Billboard, as part of an article on Apple negotiations for a webcast service, sheds more light on music publisher Sony/ATV's announcement to pull out of ASCAP and BMI (we covered this in RAIN here).
[Note: this story regards digital music services' use of the composition right of a song; not the copyright sound recording.]
Digital services (new ones immediately, others when current deals expire) will have to negotiate with Sony/ATV (which now also owns EMI Music Publishing) and will no longer be able to rely on the "compulsory" license to use compositions and simply pay ASCAP or BMI the going rate.
Sony/ATV (and EMI) represents hundreds of thousands of songs.
"'All we are seeking is a fair and reasonable royalty for the writers and ourselves for digital performances,' Sony/ATV chairman/CEO Martin Bandier told Billboard.biz. 'We think the songwriter is just as important as the master recording and should get a fair price.'"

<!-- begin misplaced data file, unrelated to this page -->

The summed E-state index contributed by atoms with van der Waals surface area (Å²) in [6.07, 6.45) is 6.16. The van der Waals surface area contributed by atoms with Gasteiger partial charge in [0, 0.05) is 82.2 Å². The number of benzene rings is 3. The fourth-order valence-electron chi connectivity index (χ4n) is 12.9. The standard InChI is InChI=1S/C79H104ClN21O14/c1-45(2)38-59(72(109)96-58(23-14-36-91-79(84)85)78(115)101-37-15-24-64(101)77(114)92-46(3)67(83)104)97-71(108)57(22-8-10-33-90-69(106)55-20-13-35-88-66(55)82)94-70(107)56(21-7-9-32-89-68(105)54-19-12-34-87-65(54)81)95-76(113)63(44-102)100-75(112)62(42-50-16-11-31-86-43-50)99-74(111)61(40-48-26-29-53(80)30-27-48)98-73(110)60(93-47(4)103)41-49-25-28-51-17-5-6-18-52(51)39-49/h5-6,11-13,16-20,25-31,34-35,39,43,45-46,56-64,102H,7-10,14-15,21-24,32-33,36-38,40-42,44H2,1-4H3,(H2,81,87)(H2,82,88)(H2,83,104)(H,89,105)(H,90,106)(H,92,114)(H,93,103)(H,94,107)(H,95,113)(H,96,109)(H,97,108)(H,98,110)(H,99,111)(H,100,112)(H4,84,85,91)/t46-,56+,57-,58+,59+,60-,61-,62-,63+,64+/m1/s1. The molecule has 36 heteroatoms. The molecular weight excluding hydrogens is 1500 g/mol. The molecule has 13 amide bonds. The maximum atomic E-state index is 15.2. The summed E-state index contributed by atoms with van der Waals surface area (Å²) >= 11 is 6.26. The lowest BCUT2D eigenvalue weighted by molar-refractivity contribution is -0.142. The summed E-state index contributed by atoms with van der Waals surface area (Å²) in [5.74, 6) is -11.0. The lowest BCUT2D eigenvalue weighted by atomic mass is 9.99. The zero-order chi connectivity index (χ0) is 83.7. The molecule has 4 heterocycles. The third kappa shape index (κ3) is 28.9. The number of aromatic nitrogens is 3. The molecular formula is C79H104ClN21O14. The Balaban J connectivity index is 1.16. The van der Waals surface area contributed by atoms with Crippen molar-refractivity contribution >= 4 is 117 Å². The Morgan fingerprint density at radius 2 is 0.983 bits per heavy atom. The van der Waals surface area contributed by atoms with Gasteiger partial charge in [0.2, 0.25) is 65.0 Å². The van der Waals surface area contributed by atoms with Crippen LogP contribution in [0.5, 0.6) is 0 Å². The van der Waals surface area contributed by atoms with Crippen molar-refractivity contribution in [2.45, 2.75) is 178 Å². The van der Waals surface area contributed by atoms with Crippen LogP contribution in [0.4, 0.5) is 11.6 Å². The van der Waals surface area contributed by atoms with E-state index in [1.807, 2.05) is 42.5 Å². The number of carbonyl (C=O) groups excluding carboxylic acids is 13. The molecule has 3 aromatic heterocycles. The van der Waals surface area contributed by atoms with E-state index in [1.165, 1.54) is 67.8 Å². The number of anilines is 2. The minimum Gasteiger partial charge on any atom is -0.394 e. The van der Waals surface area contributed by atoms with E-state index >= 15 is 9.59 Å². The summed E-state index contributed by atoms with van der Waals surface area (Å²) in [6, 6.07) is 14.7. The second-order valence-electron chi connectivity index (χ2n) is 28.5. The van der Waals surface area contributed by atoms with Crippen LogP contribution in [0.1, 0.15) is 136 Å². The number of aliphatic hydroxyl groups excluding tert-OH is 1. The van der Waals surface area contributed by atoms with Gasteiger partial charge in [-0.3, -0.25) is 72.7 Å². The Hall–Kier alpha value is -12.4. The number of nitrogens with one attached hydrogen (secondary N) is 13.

The "master recording" is the sound recording, for which webcasters pay a far higher percentage of their revenue than other forms of radio, and (for now) for other royalties.
Billboard reports Sony/ATV is pulling its digital performance rights, including EMI, from BMI and ASCAP on January 1, 2013. Apparently, Sony/ATV is not pulling its digital rights from SESAC, which is not under the "government consent decree" and "sometimes has greater flexibility in rate negotiations than BMI or ASCAP."
Read Billboard.biz here.